Can strategic autonomy strengthen EU’s position and the transatlantic alliance? Why is climate change a national security threat? And what must Europe do in the “New Great Game” to secure its access to critical minerals? Find out in your new HCSS Digest!
Forum: The Future of European Strategy
Publication alert! Check out our new forum on “The Future of European Strategy in a Changing Geopolitical Environment: Challenges and Prospects” edited by Dr. Michiel Foulon (Center for Security Studies, ETH Zürich) and Dr. Jack Thompson (HCSS).
Over four weeks, thirteen scholars address key challenges for European strategy as it responds to a changing geopolitical environment. Their essays address areas like defense, trade, international norms, energy diversification, & relations with other major powers.
- Can strategic autonomy strengthen EU’s position and the transatlantic alliance? How to use all statecraft tools like economic, defence & cyber? Should the EU pursue influence via material and/or normative power? Foulon and Thompson kick off the Forum in their introduction essay.
- Prof. Dr. Shaun Breslin (University of Warwick) argues we need new vocabulary to describe the international system and Europe’s role within it, especially its relationship with China. We should stop using the Cold War lexicon because terms like bipolarity don’t capture the complexity of the new geopolitical landscape.
- Prof. Barry Posen (MIT Political Science) argues the US needs a different kind of strategic relationship with Europe in which Europe assumes primary responsibility for its own defense. Europe being able to protect itself from Russia would free US resources, not least for competition with China.
- Dr. Max Smeets (Center for Security Studies (CSS) at ETH Zurich) argues when it comes to offensive cyber capabilities NATO allies are increasingly diverging. As a remedy a NATO MOU should be drafted to enhance cooperation and to improve the effectiveness of disrupting and deterring adversaries’ operations in cyberspace.
- Dr Monika Sus (Polish Academy of Sciences) argues if the EU Strategic Compass is to rectify some of the 2016 EU Global Strategy’s deficiencies, the Strategic Compass must meet three requirements: inclusivity, integration, and implementation.
- Dr Daniel Fiott (EU Institute for Security Studies) argues European leaders must reconsider how to manage crises in the various (non-)traditional security domains. And that Europe must “assume more of a role for its own territorial security.”
- Dr Brian G. Carlson (Center for Security Studies, ETH Zürich) discusses how recent events regarding Russia raise alarm bells for European security. These pressing security challenges for Europe will remain, while the US’s role in Europe’s defense changes.
In the coming weeks, look for more essays on Strategy, Defence and Economics, by Sven Biscop (Egmont Royal Institute for International Relations & Ghent University), Trineke Palm (Netherlands Defence Academy), Paul van Hooft (HCSS), David Criekemans (University of Antwerp), Michiel Foulon, Jack Thompson and Henrik Larsen (Center for Security Studies, ETH Zürich).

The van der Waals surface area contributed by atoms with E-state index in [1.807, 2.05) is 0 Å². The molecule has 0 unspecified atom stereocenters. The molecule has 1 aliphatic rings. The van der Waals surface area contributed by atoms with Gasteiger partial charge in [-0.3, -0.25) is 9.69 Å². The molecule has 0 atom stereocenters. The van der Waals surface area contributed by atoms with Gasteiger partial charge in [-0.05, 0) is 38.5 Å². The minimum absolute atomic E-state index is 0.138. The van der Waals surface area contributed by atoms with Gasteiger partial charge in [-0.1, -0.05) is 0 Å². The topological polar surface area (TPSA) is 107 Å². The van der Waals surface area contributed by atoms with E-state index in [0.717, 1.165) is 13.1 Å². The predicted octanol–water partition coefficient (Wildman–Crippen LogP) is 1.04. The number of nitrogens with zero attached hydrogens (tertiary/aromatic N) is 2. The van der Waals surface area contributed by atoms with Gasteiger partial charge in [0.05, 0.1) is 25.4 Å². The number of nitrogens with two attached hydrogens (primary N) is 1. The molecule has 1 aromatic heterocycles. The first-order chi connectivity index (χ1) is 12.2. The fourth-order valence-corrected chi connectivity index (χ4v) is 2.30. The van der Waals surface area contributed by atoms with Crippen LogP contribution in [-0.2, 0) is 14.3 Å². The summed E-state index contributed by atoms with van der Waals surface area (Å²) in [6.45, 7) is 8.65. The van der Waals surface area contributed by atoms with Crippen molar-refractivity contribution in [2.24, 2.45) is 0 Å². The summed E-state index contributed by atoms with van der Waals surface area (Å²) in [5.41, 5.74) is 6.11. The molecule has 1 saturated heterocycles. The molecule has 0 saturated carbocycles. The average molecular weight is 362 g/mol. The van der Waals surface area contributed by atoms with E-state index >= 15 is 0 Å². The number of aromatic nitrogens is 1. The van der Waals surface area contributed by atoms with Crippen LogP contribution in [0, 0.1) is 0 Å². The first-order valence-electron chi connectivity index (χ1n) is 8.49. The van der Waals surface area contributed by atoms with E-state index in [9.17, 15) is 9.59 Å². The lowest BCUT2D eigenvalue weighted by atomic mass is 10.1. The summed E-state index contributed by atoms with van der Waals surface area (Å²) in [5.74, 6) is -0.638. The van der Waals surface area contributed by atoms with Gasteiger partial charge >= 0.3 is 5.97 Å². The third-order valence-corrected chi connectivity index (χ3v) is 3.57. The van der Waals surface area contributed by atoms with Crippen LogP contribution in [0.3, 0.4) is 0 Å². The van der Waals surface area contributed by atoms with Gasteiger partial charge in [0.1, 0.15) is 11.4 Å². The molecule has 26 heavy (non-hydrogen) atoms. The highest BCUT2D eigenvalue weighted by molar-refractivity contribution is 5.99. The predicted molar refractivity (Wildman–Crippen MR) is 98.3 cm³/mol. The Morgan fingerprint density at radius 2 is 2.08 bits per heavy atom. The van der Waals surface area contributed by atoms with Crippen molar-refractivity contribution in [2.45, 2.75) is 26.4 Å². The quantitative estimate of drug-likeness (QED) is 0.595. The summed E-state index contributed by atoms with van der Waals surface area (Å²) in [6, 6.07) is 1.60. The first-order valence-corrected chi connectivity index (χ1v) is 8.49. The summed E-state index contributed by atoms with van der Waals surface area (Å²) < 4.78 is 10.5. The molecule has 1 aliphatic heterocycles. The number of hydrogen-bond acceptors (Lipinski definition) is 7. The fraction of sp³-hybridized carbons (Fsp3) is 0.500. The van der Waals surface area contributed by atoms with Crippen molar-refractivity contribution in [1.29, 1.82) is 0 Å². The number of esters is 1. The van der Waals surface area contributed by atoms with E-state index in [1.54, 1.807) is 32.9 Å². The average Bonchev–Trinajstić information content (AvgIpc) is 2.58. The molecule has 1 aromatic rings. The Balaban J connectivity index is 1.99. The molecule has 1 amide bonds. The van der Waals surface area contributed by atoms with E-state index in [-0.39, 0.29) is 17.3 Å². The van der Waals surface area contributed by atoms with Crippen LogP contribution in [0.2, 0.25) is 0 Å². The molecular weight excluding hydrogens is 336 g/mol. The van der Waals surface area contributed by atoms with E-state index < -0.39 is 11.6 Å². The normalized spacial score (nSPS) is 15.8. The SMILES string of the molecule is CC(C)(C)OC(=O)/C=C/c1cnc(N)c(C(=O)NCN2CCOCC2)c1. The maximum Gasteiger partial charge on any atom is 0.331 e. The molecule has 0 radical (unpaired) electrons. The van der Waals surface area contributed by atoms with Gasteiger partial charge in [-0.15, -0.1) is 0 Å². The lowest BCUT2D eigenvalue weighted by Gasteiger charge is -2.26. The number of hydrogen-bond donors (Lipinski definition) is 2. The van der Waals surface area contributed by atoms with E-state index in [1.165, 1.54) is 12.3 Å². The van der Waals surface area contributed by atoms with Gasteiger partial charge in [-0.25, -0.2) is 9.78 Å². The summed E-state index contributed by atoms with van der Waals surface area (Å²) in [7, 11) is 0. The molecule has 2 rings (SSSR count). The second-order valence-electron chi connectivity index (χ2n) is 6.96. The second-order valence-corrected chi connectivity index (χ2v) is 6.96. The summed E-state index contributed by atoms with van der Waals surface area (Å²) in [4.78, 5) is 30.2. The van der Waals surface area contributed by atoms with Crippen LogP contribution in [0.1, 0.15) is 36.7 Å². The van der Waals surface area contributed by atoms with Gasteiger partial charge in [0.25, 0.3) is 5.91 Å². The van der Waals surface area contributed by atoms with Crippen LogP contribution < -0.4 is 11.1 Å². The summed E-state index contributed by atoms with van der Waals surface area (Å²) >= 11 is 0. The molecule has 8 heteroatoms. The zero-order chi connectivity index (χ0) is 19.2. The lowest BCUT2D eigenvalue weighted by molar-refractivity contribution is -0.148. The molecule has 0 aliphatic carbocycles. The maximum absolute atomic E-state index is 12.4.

Climate Change: The Greatest Challenge of this Century
Climate change is an urgent security threat. It increases structural vulnerabilities and the risk of conflict within and between states. In this Studio HCSS video, strategic analyst Dorith Kool explains all about climate-security risks and why it needs to be taken seriously.
The IPCC climate report comes as no surprise to General Tom Middendorp, former Chief of Defence of the Armed forces of the Netherlands and current president of the International Military Council on Climate and Security. “Climate change is arguably the greatest challenge of this century,” he states in an interview on the Ministry of Defense website, “and the consequences are clearly noticeable within Defense as well.”
Dealing with the effects of climate change will become a key area of military involvement, security experts agree. A report by the International Military Council on Climate and Security concludes that the global governance system isn’t prepared for many of the risks, reports DefenseOne.
The New Great Game
The energy transition will require a 400% increase in demand for critical minerals to meet green energy demands. This has set in motion a “New Great Game” to secure critical minerals for the energy transition, Guest Author Jeff Amrish Ritoe writes in a new paper.
What must Europe do in this “New Great Game” to secure its access to critical minerals? In a short interview for Studio HCSS, Guest Author Jeff Amrish Ritoe explains all to HCSS Deputy Director Michel Rademaker.
Opinion & Events
The Mars and Mercury Association, in collaboration with KVBK, HCSS and the Royal Netherlands Army, is organizing the third Mars and Mercury symposium on 3 November: “Battle for Europe <> Battlefield Europe”. Various experts, among them Rob de Wijk, will be speaking on the geopolitical position and role of Europe, and the risks and threats the continent faces in the ‘permanent competition’ between states.
The commercial Space Race has completely lifted off. Several European countries recognize and act upon the threats and opportunities of space. But in the Netherlands, Strategic Analyst Patrick Bolder writes in a new column, we’re still contemplating a military space policy that has been watered down to a ‘Space Agenda’.
There is nothing wrong with globalization. But the process that the Netherlands and Europe have been going through since WW2 is something completely different: Americanization. We are addicted to the USA, claims Data Scientist Paul Verhagen in a tantalizing opinion piece for EWPodium.